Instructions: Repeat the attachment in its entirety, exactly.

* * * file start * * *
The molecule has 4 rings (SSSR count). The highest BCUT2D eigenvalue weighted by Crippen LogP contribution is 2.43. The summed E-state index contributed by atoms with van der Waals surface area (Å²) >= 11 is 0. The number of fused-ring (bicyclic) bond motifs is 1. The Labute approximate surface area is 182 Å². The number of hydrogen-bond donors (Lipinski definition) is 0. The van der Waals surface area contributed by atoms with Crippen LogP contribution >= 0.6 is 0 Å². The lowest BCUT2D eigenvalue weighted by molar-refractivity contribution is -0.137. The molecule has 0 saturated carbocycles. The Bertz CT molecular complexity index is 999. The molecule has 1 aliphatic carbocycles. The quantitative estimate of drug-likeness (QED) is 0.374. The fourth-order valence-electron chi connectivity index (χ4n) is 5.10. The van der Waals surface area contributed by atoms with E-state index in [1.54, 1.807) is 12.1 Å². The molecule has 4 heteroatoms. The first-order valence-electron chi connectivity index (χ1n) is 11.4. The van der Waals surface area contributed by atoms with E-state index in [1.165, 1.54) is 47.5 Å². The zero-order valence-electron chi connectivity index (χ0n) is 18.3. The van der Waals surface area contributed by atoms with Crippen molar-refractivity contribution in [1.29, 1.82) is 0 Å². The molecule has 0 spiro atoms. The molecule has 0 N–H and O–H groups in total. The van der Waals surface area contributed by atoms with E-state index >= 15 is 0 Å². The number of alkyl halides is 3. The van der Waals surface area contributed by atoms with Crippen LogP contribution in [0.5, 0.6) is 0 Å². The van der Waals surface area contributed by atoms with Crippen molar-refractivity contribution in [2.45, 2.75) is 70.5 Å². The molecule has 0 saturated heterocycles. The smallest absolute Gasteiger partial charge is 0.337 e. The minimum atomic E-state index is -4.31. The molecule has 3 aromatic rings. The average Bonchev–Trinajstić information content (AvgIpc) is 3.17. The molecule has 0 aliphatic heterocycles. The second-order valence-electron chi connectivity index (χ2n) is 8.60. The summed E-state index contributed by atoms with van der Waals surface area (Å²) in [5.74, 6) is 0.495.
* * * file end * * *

The molecule has 4 rings (SSSR count). The highest BCUT2D eigenvalue weighted by Crippen LogP contribution is 2.43. The summed E-state index contributed by atoms with van der Waals surface area (Å²) >= 11 is 0. The number of fused-ring (bicyclic) bond motifs is 1. The Labute approximate surface area is 182 Å². The number of hydrogen-bond donors (Lipinski definition) is 0. The van der Waals surface area contributed by atoms with Crippen LogP contribution >= 0.6 is 0 Å². The lowest BCUT2D eigenvalue weighted by molar-refractivity contribution is -0.137. The molecule has 0 saturated carbocycles. The Bertz CT molecular complexity index is 999. The molecule has 1 aliphatic carbocycles. The quantitative estimate of drug-likeness (QED) is 0.374. The fourth-order valence-electron chi connectivity index (χ4n) is 5.10. The van der Waals surface area contributed by atoms with E-state index in [1.54, 1.807) is 12.1 Å². The molecule has 4 heteroatoms. The first-order valence-electron chi connectivity index (χ1n) is 11.4. The van der Waals surface area contributed by atoms with E-state index in [1.165, 1.54) is 47.5 Å². The zero-order valence-electron chi connectivity index (χ0n) is 18.3. The van der Waals surface area contributed by atoms with Crippen molar-refractivity contribution in [1.29, 1.82) is 0 Å². The molecule has 0 spiro atoms. The molecule has 0 N–H and O–H groups in total. The van der Waals surface area contributed by atoms with E-state index >= 15 is 0 Å². The number of alkyl halides is 3. The van der Waals surface area contributed by atoms with Crippen LogP contribution in [0.5, 0.6) is 0 Å². The van der Waals surface area contributed by atoms with Crippen molar-refractivity contribution in [2.45, 2.75) is 70.5 Å². The molecule has 0 saturated heterocycles. The smallest absolute Gasteiger partial charge is 0.337 e. The minimum atomic E-state index is -4.31. The molecule has 3 aromatic rings. The average Bonchev–Trinajstić information content (AvgIpc) is 3.17. The molecule has 0 aliphatic heterocycles. The second-order valence-electron chi connectivity index (χ2n) is 8.60. The summed E-state index contributed by atoms with van der Waals surface area (Å²) in [5.74, 6) is 0.495.